I learned that sales is an art and a science and a craft that must be mastered.  It’s not just about giving information or wanting to help people. It’s about influencing because people inherently don’t want to change. It’s a law of nature. It’s also about doing the right thing for the customer every time, even if it means losing the sale.

Then I was promoted to a sales trainer. I had to learn how to train others. This is now a totally different skill set. Duplicating yourself in others means you have to know exactly what you’re doing to get success. I documented my entire process.  I tried to put into words what I experienced in the field. How to handle all different scenarios and different types of people. My Emotional Quotient was high because I had studied Acting in college, but how do you teach that to someone else? This was the biggest challenge in sales training.

As a trainer, I would earn override commissions on their sales. So if I could train 10 people to do half of what I was doing, it was like having three of me in the field. And I did. And our sales when up to $4M year.

After another year I move up to sales management as Regional Vice President of Sales. Now I would have to train other trainers, recruit new agents onto the team and open up channel partners through business development efforts. I read all the sales management and leadership books because, again, this was a totally new skill set.   I had to be a leader more than a producer. I had to show people a vision and convince them to come to a commission only sales position because the long-term payout would be worth it, and I had to be proof of that. I was faced with the new challenge of being perceived as just another icky, sleazy, annoying, independent sales opportunity.  I had to pay for an office for my team in the Financial District, provide phones and computers, and take out the garbage.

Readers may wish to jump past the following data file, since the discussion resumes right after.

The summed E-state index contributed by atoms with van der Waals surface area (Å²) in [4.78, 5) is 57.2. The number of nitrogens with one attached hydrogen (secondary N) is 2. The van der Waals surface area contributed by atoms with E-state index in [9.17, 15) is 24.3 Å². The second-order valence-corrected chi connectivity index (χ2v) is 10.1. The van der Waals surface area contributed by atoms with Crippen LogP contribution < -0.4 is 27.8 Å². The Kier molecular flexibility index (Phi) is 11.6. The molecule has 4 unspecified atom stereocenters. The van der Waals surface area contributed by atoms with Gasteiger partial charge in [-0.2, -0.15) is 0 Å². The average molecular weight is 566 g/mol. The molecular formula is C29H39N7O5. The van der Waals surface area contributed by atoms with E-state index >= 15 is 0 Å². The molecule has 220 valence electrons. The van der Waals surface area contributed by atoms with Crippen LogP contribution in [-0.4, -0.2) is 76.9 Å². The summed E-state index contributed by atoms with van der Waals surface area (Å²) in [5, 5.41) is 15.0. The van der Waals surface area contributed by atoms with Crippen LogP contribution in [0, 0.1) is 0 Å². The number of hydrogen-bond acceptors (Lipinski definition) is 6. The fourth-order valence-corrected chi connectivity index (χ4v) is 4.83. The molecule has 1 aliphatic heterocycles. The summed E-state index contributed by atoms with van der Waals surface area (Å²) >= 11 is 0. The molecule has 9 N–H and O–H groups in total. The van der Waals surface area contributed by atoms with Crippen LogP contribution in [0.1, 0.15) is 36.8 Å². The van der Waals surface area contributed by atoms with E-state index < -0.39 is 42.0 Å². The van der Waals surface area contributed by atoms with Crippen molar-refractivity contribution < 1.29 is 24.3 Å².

I transferred my sales skills to recruiting skills. Recruiting is a sale in itself. I was interviewing 20-50 salespeople a week. I learned how to predict sales performance based on this interview process. I later put that into an algorithm so I didn’t always have to be the one conducting the interviews. Once I learned that I had more predictable hires and invested in people who were most likely to perform. This had NOTHING to do with their past sales experience. I saw others make the mistake of hiring people based on experience alone and it rarely worked out.  It had everything to do with me and my trainer’s ability to train them and my ability to lead them.

I hired all kinds of people. All kinds. There are all kind of prospects out there after all. It makes me queasy to see how homogenous some sales teams are. Our team wasn’t going to be like that. I invested in sales recruiting fairs and online services. We interviewed thousands and trained hundreds.  I gave everyone who wanted one a chance.